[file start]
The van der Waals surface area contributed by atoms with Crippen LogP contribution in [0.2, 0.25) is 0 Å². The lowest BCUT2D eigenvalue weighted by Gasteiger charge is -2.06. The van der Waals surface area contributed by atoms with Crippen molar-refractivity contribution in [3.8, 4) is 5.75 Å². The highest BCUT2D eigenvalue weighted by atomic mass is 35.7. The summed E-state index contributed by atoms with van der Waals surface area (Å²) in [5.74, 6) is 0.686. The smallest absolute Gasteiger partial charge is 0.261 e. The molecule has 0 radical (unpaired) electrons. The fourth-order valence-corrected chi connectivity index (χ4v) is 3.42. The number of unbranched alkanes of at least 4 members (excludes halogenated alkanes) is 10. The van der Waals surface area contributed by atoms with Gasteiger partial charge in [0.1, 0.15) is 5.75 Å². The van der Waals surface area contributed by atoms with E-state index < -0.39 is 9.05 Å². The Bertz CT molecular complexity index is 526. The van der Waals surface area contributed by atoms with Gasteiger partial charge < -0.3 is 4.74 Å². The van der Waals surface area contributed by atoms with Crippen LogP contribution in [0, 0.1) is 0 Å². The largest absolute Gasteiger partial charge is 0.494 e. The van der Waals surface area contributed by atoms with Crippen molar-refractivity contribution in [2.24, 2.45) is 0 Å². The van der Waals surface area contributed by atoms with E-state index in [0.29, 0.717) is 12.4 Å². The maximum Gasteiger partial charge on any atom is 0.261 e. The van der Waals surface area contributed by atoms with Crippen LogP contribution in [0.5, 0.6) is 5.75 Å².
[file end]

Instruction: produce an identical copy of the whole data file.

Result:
The van der Waals surface area contributed by atoms with Crippen LogP contribution in [0.2, 0.25) is 0 Å². The lowest BCUT2D eigenvalue weighted by Gasteiger charge is -2.06. The van der Waals surface area contributed by atoms with Crippen molar-refractivity contribution in [3.8, 4) is 5.75 Å². The highest BCUT2D eigenvalue weighted by atomic mass is 35.7. The summed E-state index contributed by atoms with van der Waals surface area (Å²) in [5.74, 6) is 0.686. The smallest absolute Gasteiger partial charge is 0.261 e. The molecule has 0 radical (unpaired) electrons. The fourth-order valence-corrected chi connectivity index (χ4v) is 3.42. The number of unbranched alkanes of at least 4 members (excludes halogenated alkanes) is 10. The van der Waals surface area contributed by atoms with Gasteiger partial charge in [0.1, 0.15) is 5.75 Å². The van der Waals surface area contributed by atoms with E-state index < -0.39 is 9.05 Å². The Bertz CT molecular complexity index is 526. The van der Waals surface area contributed by atoms with Gasteiger partial charge < -0.3 is 4.74 Å². The van der Waals surface area contributed by atoms with Crippen LogP contribution in [0, 0.1) is 0 Å². The largest absolute Gasteiger partial charge is 0.494 e. The van der Waals surface area contributed by atoms with Crippen molar-refractivity contribution in [2.24, 2.45) is 0 Å². The van der Waals surface area contributed by atoms with E-state index in [0.29, 0.717) is 12.4 Å². The maximum Gasteiger partial charge on any atom is 0.261 e. The van der Waals surface area contributed by atoms with Crippen LogP contribution in [0.5, 0.6) is 5.75 Å².